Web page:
Thursday, January 26, 2012


So continuing my posts about absolutely nothing related to running, I decided to tell a little story.  This story is one that I have probably already told to all five people who read Pheidippides, but I felt it should be publicly recorded for history's sake.

As I have written before, my family lives in Colorado and I live in Tucson, Arizona.  In December 2011, for the first time in three years, I decided to go home for Christmas.

I was so excited in anticipation of my trip!  I rented a car since my SUV had some trouble on the long trek last summer and does terrible on gas. I packed a suitcase for myself and one for my dog, Levi, and plenty of snacks for us both and we hit the road at 2 a.m. on December 23rd to get from Tucson to Conifer by dinner time that day.  I had driven the same route several times over the past three years, always leaving fairly early in the morning, so there was never a doubt in my mind that it would be an uneventful trip.  The possibility of what ended up happening never crossed my mind....

4 a.m.

About two hours into the drive East on I-10, I drove across the state line between Arizona and New Mexico.  I knew I had two more hours to drive to get to Las Cruces, then it would be a straight shot North on I-25 into Denver.  Twenty-four miles after crossing the state line, however, the interstate was closed, and brightly lit signs advised travelers to "seek local accommodations."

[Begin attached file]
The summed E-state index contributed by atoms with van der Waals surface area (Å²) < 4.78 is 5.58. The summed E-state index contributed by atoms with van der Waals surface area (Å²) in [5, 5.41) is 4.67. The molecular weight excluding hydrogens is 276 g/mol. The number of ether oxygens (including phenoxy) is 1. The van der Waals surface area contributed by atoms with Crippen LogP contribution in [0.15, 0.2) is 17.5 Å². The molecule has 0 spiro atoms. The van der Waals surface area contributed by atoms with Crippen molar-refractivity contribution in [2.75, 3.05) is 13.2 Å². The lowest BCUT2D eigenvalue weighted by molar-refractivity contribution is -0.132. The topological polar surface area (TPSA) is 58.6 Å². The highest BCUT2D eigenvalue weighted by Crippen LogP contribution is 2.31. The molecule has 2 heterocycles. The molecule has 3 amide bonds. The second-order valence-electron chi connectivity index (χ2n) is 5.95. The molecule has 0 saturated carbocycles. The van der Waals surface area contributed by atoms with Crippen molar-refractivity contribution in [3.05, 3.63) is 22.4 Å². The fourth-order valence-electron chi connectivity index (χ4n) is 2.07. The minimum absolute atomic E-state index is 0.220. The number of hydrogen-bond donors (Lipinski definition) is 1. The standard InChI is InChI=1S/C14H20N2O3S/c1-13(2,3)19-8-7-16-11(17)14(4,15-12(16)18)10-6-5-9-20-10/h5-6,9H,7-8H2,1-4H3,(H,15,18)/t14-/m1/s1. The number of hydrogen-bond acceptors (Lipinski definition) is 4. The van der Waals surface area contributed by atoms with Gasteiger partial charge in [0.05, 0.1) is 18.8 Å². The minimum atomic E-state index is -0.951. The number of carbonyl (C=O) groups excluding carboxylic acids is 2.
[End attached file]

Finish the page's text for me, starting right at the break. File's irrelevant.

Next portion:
I was so frustrated.  I had no idea why the road was closed because aside from it being typical 4 a.m.-in-the-desert-temperature outside, there did not seem to be a problem with the freeway.  No poor weather conditions, and no indication of when the road would be open to travel.  I looked on my iPhone for an alternate route to get to I-25 and I saw a few state highways wound up North then East to reach I-25 between Las Cruces and Albuquerque in Williamsburg, so I decided to take these roads with hopes that it wouldn't add too many hours to my drive.

About fifteen miles North on NM-90 I realized why the road was closed: there was a snow storm.  Looking back, I see that my initial evaluation of "snow storm" could probably better be described as a "white-out-blizzard."  But it is important to understand that I learned how to drive in a place where getting 5 feet of snow did not warrant a snow day, and I even had some harrowing track practices where several inches of snow accumulated on my head after two hours of running around.  I learned how to drive in white-out-blizzard conditions, so it shouldn't be hard to understand why I kept driving.  It was only snow.

5:30 a.m.